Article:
Hemodynamically asymptomatic spontaneous rupture of the descending thoracic aorta masquerading as a lung mass.

Mehta S, Harshvardhan L, Gupta N, Kaushik D, Mangalam AN - Lung India (2015 Mar-Apr)

CT aortography with 3D reconstruction showing a 10 mm vent (arrow) in the left posterolateral wall of the thoracic descending aorta
© Copyright Policy - open-access
Related In: Results  -  Collection

License
Show All Figures
getmorefigures.php?uid=PMC4372883&req=5

Figure 3: CT aortography with 3D reconstruction showing a 10 mm vent (arrow) in the left posterolateral wall of the thoracic descending aorta
Mentions: A 50-year-old smoker, postmenopausal female patient, presented with a complaint of pain in the left upper abdomen, of a 20-day duration. The pain was a dull ache, which was continuous, nonprogressive, and nonradiating, with no aggravating or relieving factors, and was not relieved by painkillers. On examination, the patient had a pulse rate of 78/minute and blood pressure of 120/84 in the left upper limb, 118/78 in the right upper limb, and 128/86 in both lower limbs. The cardiovascular system examination was within normal limits. The respiratory system examination revealed decreased air entry in the left infrascapular region, with reduced vocal fremitus and reduced vocal resonance. A chest roentgenogram was suggestive of a homogenous opacity in the left lung, abutting the cardiac shadow, suggestive of a mass lesion in the left lower lobe region [Figure 1]. Assuming the lesion to be a lung mass, contrast-enhanced computed tomography (CECT) imaging of the thorax was done, which revealed a ruptured thoracic aorta through its posterolateral wall, with an active contrast leak, and an organized hematoma [Figure 2]. CT angiography of the aorta was then obtained, which showed a 10 mm vent in the left posterolateral wall [Figure 3] of the descending thoracic aorta, with diffuse atherosclerotic plaques in the ascending, transverse arch, and descending aorta.

View Article: PubMed Central - PubMed

Affiliation: Department of Medicine, Sawai Man Singh Medical College and Hospital, Jaipur, Rajasthan, India. E-mail: s.smehta@hotmail.com.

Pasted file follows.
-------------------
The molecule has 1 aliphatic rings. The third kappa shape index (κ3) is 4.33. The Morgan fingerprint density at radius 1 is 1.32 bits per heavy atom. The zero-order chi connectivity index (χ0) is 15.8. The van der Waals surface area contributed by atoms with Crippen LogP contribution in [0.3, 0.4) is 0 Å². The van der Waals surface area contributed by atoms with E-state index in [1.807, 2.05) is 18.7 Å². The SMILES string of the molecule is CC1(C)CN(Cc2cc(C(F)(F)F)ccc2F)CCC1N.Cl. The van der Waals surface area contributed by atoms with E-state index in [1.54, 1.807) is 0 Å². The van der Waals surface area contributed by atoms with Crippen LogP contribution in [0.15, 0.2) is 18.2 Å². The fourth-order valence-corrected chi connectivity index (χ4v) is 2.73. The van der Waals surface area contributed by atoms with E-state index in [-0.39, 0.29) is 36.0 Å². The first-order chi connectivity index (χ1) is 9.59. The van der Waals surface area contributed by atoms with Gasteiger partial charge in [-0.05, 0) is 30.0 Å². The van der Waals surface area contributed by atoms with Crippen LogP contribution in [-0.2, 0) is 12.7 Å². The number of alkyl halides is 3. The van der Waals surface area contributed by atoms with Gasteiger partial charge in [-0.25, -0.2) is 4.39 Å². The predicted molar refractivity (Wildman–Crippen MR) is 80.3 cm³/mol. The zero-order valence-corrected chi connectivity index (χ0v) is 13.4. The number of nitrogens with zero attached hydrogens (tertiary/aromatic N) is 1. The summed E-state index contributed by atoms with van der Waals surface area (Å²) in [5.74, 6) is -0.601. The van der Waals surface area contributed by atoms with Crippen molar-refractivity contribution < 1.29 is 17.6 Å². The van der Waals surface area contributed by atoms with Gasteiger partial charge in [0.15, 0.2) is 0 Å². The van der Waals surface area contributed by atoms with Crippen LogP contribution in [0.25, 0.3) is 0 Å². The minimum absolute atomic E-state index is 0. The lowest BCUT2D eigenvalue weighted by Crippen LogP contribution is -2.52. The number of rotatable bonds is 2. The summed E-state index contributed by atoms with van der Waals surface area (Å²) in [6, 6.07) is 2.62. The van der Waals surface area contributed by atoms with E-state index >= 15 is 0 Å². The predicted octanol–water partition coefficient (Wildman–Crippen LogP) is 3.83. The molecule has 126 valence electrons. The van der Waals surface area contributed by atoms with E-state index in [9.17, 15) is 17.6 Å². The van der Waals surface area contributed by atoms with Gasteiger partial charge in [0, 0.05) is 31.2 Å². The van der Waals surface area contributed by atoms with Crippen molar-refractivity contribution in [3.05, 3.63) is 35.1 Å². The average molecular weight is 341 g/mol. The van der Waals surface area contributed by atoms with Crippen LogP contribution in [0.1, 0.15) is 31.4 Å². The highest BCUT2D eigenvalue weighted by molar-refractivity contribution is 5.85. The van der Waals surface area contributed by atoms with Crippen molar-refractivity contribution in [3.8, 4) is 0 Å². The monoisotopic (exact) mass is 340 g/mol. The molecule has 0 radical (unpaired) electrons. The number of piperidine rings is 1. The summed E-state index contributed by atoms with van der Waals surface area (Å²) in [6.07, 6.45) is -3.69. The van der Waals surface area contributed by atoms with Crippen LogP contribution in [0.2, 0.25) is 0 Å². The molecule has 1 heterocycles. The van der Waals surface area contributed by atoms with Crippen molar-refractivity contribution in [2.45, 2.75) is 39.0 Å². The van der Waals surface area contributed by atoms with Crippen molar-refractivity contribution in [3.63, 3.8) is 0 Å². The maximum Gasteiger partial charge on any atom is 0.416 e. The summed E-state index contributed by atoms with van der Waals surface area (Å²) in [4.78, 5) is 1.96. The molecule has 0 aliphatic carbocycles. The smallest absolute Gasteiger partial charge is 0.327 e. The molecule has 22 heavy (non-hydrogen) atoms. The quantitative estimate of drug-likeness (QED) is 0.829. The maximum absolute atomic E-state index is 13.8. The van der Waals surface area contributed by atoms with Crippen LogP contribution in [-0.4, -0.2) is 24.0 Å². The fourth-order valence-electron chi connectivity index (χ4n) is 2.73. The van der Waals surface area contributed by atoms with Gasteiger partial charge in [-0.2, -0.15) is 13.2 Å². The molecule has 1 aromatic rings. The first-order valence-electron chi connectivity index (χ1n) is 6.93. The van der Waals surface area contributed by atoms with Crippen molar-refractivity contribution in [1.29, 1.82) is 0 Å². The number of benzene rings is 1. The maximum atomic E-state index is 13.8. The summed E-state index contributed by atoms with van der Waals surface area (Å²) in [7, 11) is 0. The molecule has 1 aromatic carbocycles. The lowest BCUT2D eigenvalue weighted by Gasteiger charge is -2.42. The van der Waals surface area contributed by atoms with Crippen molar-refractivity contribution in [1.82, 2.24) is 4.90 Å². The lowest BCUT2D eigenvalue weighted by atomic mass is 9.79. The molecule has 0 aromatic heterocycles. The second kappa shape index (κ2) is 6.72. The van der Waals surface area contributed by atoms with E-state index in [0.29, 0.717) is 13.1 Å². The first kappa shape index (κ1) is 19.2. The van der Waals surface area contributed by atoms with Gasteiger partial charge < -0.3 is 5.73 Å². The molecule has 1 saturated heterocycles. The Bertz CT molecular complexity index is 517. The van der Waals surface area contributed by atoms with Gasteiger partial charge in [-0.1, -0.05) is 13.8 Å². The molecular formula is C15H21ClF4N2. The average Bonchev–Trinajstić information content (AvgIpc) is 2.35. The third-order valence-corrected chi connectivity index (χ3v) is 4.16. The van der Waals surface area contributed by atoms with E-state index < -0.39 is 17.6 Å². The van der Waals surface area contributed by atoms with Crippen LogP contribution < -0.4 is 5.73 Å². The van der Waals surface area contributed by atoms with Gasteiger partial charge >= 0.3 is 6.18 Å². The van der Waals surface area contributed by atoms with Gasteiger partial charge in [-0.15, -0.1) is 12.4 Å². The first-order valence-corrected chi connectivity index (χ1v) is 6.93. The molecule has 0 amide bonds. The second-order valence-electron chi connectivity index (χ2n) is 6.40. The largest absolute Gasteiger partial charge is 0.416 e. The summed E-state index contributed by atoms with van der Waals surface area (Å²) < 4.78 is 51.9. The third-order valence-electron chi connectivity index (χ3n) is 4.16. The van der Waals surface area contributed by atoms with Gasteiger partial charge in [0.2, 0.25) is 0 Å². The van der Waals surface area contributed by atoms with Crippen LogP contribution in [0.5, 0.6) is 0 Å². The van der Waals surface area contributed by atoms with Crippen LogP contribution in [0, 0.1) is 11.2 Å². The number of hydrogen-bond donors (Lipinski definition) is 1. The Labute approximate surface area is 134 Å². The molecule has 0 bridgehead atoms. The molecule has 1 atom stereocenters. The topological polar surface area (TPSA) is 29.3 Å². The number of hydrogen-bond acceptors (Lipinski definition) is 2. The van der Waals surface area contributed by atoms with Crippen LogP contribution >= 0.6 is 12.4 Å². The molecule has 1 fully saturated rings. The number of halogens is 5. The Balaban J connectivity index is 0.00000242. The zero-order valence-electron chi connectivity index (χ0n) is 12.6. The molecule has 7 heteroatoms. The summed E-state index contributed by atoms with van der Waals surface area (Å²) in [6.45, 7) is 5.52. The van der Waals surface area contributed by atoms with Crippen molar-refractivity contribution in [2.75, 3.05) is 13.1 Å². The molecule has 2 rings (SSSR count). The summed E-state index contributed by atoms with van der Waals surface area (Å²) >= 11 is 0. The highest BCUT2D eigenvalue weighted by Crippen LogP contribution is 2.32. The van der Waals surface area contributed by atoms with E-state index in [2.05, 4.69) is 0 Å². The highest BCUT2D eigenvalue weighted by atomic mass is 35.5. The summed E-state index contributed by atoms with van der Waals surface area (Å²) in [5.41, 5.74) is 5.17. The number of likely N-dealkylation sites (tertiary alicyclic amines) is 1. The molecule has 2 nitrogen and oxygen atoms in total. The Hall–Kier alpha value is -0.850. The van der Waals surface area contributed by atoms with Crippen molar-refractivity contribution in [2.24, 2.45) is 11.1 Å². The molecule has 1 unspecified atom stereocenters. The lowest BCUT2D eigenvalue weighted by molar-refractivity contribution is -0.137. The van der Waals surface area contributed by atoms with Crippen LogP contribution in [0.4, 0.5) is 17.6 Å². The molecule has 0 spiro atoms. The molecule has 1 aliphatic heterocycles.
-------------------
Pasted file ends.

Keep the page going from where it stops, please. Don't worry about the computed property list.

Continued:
AUTOMATICALLY GENERATED EXCERPT
Please rate it.

Sir, The rupture of the aorta is considered to be spontaneous if it occurs in the absence of thoracic trauma or a pre-existing aortic pathology... The cardiovascular system examination was within normal limits... The respiratory system examination revealed decreased air entry in the left infrascapular region, with reduced vocal fremitus and reduced vocal resonance... CT angiography of the aorta was then obtained, which showed a 10 mm vent in the left posterolateral wall [Figure 3] of the descending thoracic aorta, with diffuse atherosclerotic plaques in the ascending, transverse arch, and descending aorta... Spontaneous aortic rupture is an extremely rare disorder with less than 40 cases reported worldwide... First was the absence of a pre-existing comorbidity in our patient... In an analysis of 18 patients, Yokoyama et al., found that 72% of the patients had a history of hypertension, two patients had rheumatoid arthritis and were on long-term steroids, and only three patients had no associated comorbidity... Second, the presenting symptom of pain in the left upper abdomen, of a 20-day duration, with no associated hemodynamic compromise, also contrasted with the previously reported cases, wherein, 78% of the patients had severe acute chest pain associated with shock... The cause behind a spontaneous aortic rupture is possibly a penetrating atherosclerotic aortic ulcer... In our patient, the angiography had revealed diffuse atherosclerotic plaques in the entire aorta, which may have been the culprits for the rupture... Unfortunately she was lost to follow-up... To conclude, we would like to state that spontaneous aortic rupture is an extremely rare entity, which presents a diagnostic challenge, particularly if the presentation is atypical... Prompt diagnosis and early surgical intervention can greatly reduce the associated mortality.

No MeSH data available.


Related in: MedlinePlus